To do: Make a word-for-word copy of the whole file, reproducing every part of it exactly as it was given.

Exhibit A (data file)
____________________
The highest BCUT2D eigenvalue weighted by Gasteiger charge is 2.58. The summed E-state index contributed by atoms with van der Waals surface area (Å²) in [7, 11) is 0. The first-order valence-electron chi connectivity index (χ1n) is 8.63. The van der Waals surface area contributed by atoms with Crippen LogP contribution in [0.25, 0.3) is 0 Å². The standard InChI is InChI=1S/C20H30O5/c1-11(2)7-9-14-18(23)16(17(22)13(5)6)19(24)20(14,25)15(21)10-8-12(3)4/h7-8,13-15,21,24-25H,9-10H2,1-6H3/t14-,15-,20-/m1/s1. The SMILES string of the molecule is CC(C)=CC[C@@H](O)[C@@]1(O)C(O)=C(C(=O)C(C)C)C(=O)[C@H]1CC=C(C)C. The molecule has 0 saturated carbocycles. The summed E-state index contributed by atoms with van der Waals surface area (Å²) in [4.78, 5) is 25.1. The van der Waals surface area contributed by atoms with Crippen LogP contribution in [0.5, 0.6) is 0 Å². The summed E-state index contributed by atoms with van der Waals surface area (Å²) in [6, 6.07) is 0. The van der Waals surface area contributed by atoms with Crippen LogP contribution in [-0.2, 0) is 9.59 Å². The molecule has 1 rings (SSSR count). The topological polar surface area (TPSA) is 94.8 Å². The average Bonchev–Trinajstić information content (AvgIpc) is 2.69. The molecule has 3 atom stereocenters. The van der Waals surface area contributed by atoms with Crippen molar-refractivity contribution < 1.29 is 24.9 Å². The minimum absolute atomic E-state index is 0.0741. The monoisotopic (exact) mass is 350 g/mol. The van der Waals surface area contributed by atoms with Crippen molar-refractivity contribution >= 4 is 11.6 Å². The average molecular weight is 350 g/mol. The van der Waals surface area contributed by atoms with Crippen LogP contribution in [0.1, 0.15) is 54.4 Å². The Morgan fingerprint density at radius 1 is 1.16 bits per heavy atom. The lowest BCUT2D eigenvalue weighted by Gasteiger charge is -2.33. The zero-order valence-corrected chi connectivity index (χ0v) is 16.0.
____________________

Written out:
The highest BCUT2D eigenvalue weighted by Gasteiger charge is 2.58. The summed E-state index contributed by atoms with van der Waals surface area (Å²) in [7, 11) is 0. The first-order valence-electron chi connectivity index (χ1n) is 8.63. The van der Waals surface area contributed by atoms with Crippen LogP contribution in [0.25, 0.3) is 0 Å². The standard InChI is InChI=1S/C20H30O5/c1-11(2)7-9-14-18(23)16(17(22)13(5)6)19(24)20(14,25)15(21)10-8-12(3)4/h7-8,13-15,21,24-25H,9-10H2,1-6H3/t14-,15-,20-/m1/s1. The SMILES string of the molecule is CC(C)=CC[C@@H](O)[C@@]1(O)C(O)=C(C(=O)C(C)C)C(=O)[C@H]1CC=C(C)C. The molecule has 0 saturated carbocycles. The summed E-state index contributed by atoms with van der Waals surface area (Å²) in [4.78, 5) is 25.1. The van der Waals surface area contributed by atoms with Crippen LogP contribution in [0.5, 0.6) is 0 Å². The summed E-state index contributed by atoms with van der Waals surface area (Å²) in [6, 6.07) is 0. The van der Waals surface area contributed by atoms with Crippen LogP contribution in [-0.2, 0) is 9.59 Å². The molecule has 1 rings (SSSR count). The topological polar surface area (TPSA) is 94.8 Å². The average Bonchev–Trinajstić information content (AvgIpc) is 2.69. The molecule has 3 atom stereocenters. The van der Waals surface area contributed by atoms with Crippen molar-refractivity contribution < 1.29 is 24.9 Å². The minimum absolute atomic E-state index is 0.0741. The monoisotopic (exact) mass is 350 g/mol. The van der Waals surface area contributed by atoms with Crippen molar-refractivity contribution >= 4 is 11.6 Å². The average molecular weight is 350 g/mol. The van der Waals surface area contributed by atoms with Crippen LogP contribution in [0.1, 0.15) is 54.4 Å². The Morgan fingerprint density at radius 1 is 1.16 bits per heavy atom. The lowest BCUT2D eigenvalue weighted by Gasteiger charge is -2.33. The zero-order valence-corrected chi connectivity index (χ0v) is 16.0.